cover image ISLAND OF HOPE: The Story of Ellis Island and the Journey to America

ISLAND OF HOPE: The Story of Ellis Island and the Journey to America

Martin W. Sandler, . . Scholastic Reference, $18.95 (144pp) ISBN 978-0-439-53082-8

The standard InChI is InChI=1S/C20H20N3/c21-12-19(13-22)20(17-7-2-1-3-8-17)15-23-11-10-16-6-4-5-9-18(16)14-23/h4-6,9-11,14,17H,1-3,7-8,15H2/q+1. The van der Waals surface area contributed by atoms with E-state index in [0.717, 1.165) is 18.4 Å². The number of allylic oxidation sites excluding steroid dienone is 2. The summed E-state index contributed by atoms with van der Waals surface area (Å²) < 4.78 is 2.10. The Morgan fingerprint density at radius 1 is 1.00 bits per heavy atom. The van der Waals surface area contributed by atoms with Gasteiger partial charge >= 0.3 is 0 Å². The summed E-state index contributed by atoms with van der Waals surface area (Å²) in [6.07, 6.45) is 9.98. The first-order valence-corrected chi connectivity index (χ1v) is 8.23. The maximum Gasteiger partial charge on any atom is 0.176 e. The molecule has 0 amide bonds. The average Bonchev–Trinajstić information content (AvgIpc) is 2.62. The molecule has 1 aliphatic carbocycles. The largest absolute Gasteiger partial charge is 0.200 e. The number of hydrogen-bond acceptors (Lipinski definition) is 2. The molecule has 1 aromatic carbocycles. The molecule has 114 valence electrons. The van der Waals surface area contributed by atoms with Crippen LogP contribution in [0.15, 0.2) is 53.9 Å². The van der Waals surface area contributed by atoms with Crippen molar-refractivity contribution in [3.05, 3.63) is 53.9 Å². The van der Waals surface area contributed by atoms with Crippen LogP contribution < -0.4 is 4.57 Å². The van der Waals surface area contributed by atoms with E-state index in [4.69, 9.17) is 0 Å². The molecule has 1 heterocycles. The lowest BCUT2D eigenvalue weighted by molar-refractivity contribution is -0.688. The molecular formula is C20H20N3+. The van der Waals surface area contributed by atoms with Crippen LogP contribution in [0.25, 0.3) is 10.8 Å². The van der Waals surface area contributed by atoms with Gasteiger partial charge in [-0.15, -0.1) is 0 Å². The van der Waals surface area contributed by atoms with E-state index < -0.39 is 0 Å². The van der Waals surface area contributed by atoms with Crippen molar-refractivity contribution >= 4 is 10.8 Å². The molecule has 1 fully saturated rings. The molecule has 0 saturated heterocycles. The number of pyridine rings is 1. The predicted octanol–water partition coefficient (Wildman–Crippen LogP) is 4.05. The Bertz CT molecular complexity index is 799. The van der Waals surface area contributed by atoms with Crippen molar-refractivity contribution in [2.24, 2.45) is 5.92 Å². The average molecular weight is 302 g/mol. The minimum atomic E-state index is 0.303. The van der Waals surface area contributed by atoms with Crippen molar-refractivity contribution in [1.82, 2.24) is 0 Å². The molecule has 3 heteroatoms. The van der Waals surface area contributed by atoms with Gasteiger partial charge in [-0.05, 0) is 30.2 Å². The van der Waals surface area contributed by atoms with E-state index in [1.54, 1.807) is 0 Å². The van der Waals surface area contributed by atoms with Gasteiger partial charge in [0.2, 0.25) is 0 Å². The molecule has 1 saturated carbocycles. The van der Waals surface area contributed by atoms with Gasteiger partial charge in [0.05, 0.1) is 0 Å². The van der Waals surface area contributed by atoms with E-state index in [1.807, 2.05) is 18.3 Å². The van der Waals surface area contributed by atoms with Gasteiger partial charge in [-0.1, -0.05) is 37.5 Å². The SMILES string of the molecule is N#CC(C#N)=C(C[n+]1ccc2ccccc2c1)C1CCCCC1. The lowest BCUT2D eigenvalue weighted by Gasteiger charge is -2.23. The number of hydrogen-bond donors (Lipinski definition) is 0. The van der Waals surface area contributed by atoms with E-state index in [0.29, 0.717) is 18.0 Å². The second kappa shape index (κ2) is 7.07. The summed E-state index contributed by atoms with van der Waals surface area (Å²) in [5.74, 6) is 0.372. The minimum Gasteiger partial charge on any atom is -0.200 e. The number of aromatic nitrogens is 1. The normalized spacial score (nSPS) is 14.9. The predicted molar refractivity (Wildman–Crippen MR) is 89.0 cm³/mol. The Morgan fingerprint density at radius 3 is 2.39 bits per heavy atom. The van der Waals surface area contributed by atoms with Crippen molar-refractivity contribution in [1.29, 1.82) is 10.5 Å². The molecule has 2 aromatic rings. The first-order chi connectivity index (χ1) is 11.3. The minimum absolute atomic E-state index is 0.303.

This winning history of Ellis Island relies wherever possible on the voices and recollections of the immigrants themselves, giving a personal tone to the writing. Sandler (The Story of Photography ) ably captures the lure of America (both real and exaggerated), the hardship and sacrifice required for the journey, as well as the arduousness of navigating the circuitous and sometimes arbitrary bureaucracies of Ellis Island (including the handing back and forth of the currency required to enter, humorous stories behind some of the infamous name changes, and agonizing decisions about who to send back if a family needed to separate). He also describes the often disappointing and challenging experiences of immigrants once they landed in America, from tenements to child labor to westward expansion. As one immigrant recalled, "We thought the streets were paved with gold. Most weren't even paved. We paved them." Black-and-white photographs support the text and compelling sidebars delve more deeply into such topics as beloved New York mayor Fiorello LaGuardia, who worked at Ellis Island, mail-order brides and child labor laws. The narrative also emphasizes the role of children and teens, who often learned the language and customs more quickly than their parents and assumed great responsibility in families. Like Veronica Lawlor's I Was Dreaming to Come to America and Linda Granfield's 97 Orchard Street , this is an inspiring portrait of a seminal generation of Americans. Ages 8-up. (Mar.)